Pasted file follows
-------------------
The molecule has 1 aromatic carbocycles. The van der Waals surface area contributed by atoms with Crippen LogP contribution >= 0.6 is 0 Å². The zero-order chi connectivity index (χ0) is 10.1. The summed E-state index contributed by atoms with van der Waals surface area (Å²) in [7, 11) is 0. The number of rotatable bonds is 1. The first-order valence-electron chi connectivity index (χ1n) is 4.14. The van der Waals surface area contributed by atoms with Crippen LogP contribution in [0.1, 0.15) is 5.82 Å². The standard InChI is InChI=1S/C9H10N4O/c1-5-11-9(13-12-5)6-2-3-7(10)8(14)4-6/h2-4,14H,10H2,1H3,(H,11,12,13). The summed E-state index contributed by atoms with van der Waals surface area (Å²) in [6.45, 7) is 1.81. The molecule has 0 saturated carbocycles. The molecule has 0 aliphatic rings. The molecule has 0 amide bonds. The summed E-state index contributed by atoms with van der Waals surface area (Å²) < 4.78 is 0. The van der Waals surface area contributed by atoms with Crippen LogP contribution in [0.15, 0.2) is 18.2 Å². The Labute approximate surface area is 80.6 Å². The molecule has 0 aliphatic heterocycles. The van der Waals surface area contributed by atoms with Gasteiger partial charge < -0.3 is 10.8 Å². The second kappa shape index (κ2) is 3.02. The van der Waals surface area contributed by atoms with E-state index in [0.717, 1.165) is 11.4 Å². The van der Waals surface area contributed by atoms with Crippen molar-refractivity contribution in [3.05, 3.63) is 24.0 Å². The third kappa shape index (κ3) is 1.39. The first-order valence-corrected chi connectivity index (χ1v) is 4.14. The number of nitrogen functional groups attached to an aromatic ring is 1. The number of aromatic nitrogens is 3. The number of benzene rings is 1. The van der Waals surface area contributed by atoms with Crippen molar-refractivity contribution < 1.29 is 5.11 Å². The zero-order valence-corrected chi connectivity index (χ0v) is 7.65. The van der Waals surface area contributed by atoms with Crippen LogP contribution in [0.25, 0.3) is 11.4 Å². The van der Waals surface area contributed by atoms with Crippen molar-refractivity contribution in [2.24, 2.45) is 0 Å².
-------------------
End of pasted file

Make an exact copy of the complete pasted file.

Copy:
The molecule has 1 aromatic carbocycles. The van der Waals surface area contributed by atoms with Crippen LogP contribution >= 0.6 is 0 Å². The zero-order chi connectivity index (χ0) is 10.1. The summed E-state index contributed by atoms with van der Waals surface area (Å²) in [7, 11) is 0. The number of rotatable bonds is 1. The first-order valence-electron chi connectivity index (χ1n) is 4.14. The van der Waals surface area contributed by atoms with Crippen LogP contribution in [0.1, 0.15) is 5.82 Å². The standard InChI is InChI=1S/C9H10N4O/c1-5-11-9(13-12-5)6-2-3-7(10)8(14)4-6/h2-4,14H,10H2,1H3,(H,11,12,13). The summed E-state index contributed by atoms with van der Waals surface area (Å²) in [6.45, 7) is 1.81. The molecule has 0 saturated carbocycles. The molecule has 0 aliphatic rings. The molecule has 0 amide bonds. The summed E-state index contributed by atoms with van der Waals surface area (Å²) < 4.78 is 0. The van der Waals surface area contributed by atoms with Crippen LogP contribution in [0.15, 0.2) is 18.2 Å². The Labute approximate surface area is 80.6 Å². The molecule has 0 aliphatic heterocycles. The van der Waals surface area contributed by atoms with Gasteiger partial charge < -0.3 is 10.8 Å². The second kappa shape index (κ2) is 3.02. The van der Waals surface area contributed by atoms with E-state index in [0.717, 1.165) is 11.4 Å². The van der Waals surface area contributed by atoms with Crippen molar-refractivity contribution in [3.05, 3.63) is 24.0 Å². The third kappa shape index (κ3) is 1.39. The first-order valence-corrected chi connectivity index (χ1v) is 4.14. The number of nitrogen functional groups attached to an aromatic ring is 1. The number of aromatic nitrogens is 3. The number of benzene rings is 1. The van der Waals surface area contributed by atoms with Crippen molar-refractivity contribution < 1.29 is 5.11 Å². The zero-order valence-corrected chi connectivity index (χ0v) is 7.65. The van der Waals surface area contributed by atoms with Crippen LogP contribution in [0.25, 0.3) is 11.4 Å². The van der Waals surface area contributed by atoms with Crippen molar-refractivity contribution in [2.24, 2.45) is 0 Å².